Friday, June 4, 2010

In the News & Around the Blogosphere

Thursday, June 3, 2010

In the News & Around the Blogosphere

Helene Cooper & Peter Baker, NYTimes,U.S. Opens Criminal Inquiry Into Oil Spill;DOJ Press Release, Attorney General Eric Holder on Gulf Oil Spill

Catherine Whittenburg, Tampa Tribune, Ex-Florida GOP chairman Jim Greer charged with felony theft

Sarah Randag, ABA Jrl Law News Now, Alleged Ponzi Schemer Tells Judge He Doesn’t Know How His Lawyers Have Billed $6M So Far (w/ a hat tip to Ivan Dominguez)

Samuel Rubenfeld, Dow Jones, Nasdaq, US Attorney General Urges OECD to do More to Fight Corruption;Bloomberg BusinessWeek (AP), Holder pushes anti-corruption treaty; DOJ Press Release, Attorney General Holder Delivers Remarks at the Organization for Economic Co-Operation and Development

DOJ Press Release, Alaska Department of Transportation and Public Facilities to Pay Nearly $1 Million for Alleged Clean Water Act Violations

Peter Slevin, Washington Post, Blagojevich trial will be key performance for ex-governor

Jonathan Saltzman, Boston Globe, Wilkerson to plead guilty in corruption case 

Angela Couloumbis, Philadelphia Inquirer,  Preliminary Hearing Advances Perzel Corruption Case to Trial

Jennifer Emily, Dallas Morning News, Special Prosecutor to Examine Corruption Allegations Involving Dallas County Constables

Solomon L. Wisenberg, Letter of Apology, The SEC And Rattner

DOJ Press Release, Former New Jersey Investment Company Executive Charged with Embezzling More Than $600,000 from Company

Cathy Hayes, Irish Central, Ireland to crack down on white-collar crime

DOJ Press Release, Department of Justice Recovers More Than $40 Million in Fraud Proceeds from Foreign Ponzi Scheme

DOJ Press Release, Two Securities Broker-Dealers Indicted for Securities Fraud Scheme in Texas


June 3, 2010 in News | Permalink | Comments (0) | TrackBack (0)

Wednesday, June 2, 2010

DA Vance on Attorney-Client Privilege and Fees

As noted here, New York County District Attorney Cyrus R. Vance issued via his Chief Assistant District Attorney Daniel R. Alonso a Memo pertaining to charging organizations. One aspect caught my eye - privileges and attorney fees.  The Memo states:

"... although the Office will not ordinarily request that an organization waive valid claims of attorney-client privilege or work product protection in order to be credited for its cooperation, where an organization relies on the attorney-client privilege or the work product doctrine to obstruct the investigation, or when it refuses to disclose relevant facts that will further the investigation, these factors will militate against cooperation credit. Similarly, although the Office will not ordinarily be influenced by an organization’s decision to provide for the legal expenses of its directors, officers, employees, or agents, or its decision to enter into an appropriate joint defense agreement, if such practices are made as part of an effort to obstruct, in any way, an investigation or prosecution, or if they result in relevant information’s becoming unavailable to the investigation, they will be considered in any decision whether to prosecute the organization." (footnote omitted)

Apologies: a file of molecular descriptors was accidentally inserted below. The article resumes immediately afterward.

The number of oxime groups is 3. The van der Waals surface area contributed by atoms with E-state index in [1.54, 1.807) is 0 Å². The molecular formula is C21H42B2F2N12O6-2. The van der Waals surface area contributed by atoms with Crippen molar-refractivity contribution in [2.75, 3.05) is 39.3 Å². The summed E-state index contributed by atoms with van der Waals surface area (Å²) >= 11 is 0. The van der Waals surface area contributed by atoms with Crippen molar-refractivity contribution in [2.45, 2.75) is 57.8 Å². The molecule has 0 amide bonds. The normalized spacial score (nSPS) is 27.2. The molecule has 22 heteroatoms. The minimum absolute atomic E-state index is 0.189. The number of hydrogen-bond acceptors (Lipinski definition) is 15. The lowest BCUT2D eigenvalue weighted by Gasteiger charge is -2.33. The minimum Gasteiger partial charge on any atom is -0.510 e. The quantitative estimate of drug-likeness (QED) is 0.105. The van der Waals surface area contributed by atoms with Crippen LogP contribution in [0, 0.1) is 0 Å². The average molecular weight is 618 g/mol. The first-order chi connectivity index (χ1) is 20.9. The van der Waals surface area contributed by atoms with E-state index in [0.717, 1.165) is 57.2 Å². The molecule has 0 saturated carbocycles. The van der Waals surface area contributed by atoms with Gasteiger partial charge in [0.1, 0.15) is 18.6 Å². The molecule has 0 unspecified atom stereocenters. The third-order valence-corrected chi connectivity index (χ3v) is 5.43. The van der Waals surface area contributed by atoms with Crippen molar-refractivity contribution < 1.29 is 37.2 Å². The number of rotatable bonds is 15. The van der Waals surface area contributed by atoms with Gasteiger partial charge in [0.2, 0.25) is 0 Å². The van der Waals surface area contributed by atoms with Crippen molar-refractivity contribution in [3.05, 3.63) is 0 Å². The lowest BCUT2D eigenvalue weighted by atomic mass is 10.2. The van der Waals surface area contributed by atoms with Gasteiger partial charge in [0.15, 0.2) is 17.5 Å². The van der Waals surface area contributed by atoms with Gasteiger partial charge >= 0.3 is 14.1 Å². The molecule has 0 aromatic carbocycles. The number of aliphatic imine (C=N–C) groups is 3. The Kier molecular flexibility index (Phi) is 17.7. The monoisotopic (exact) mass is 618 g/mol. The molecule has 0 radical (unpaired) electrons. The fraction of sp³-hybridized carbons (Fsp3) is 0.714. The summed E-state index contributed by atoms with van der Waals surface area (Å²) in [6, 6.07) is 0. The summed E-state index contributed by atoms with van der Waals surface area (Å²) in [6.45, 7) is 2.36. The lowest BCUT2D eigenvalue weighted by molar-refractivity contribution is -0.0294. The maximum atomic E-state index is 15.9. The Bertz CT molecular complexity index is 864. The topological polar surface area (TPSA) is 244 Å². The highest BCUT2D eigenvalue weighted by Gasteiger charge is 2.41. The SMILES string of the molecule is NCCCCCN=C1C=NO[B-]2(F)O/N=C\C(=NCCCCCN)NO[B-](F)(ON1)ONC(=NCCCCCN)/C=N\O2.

On a brighter note, the policy does recognize the importance of collateral consequences in making a decision to charge a corporation.

Being corporate counsel seems to be more challenging these days in that the individual needs to be apprised of all the laws in the applicable jurisdictions - which these days can be international.  He or she also has to be familiar with the policy guidelines for the different entities they operate within - which could be many states. 


June 2, 2010 in Attorney Fees, Privileges, Prosecutions | Permalink | Comments (0) | TrackBack (0)

Manhattan DA Issues Policy on Prosecution of Businesses & Organizations

The charging policy of the United States Attorney, when it comes to charging corporations, has been controversial in some past years (see here & here). But the U.S. Attorney's Office is not the only office with policy regarding the charging of entities.  In an effort to "offer transparency and uniformity to the business community in understanding the factors the Office looks to in corporate investigations," Manhattan DA Cyrus R. Vance, Jr. issued new guidelines via his chief assistant Daniel R. Alonso. This new policy here, mirrors much of DOJ's policy on whether to charge a corporation.  It then applies New York law to many of these principles.  But the policy does provide for approvals from the DA or Chief Assistant DA in some instances such as financial institutions, political parties, and labor unions.  Alonso's Corporate Charging Policy endorses the use of deferred prosecution and non-prosecution agreements. More details to follow.


June 2, 2010 in News, Prosecutors | Permalink | Comments (0) | TrackBack (0)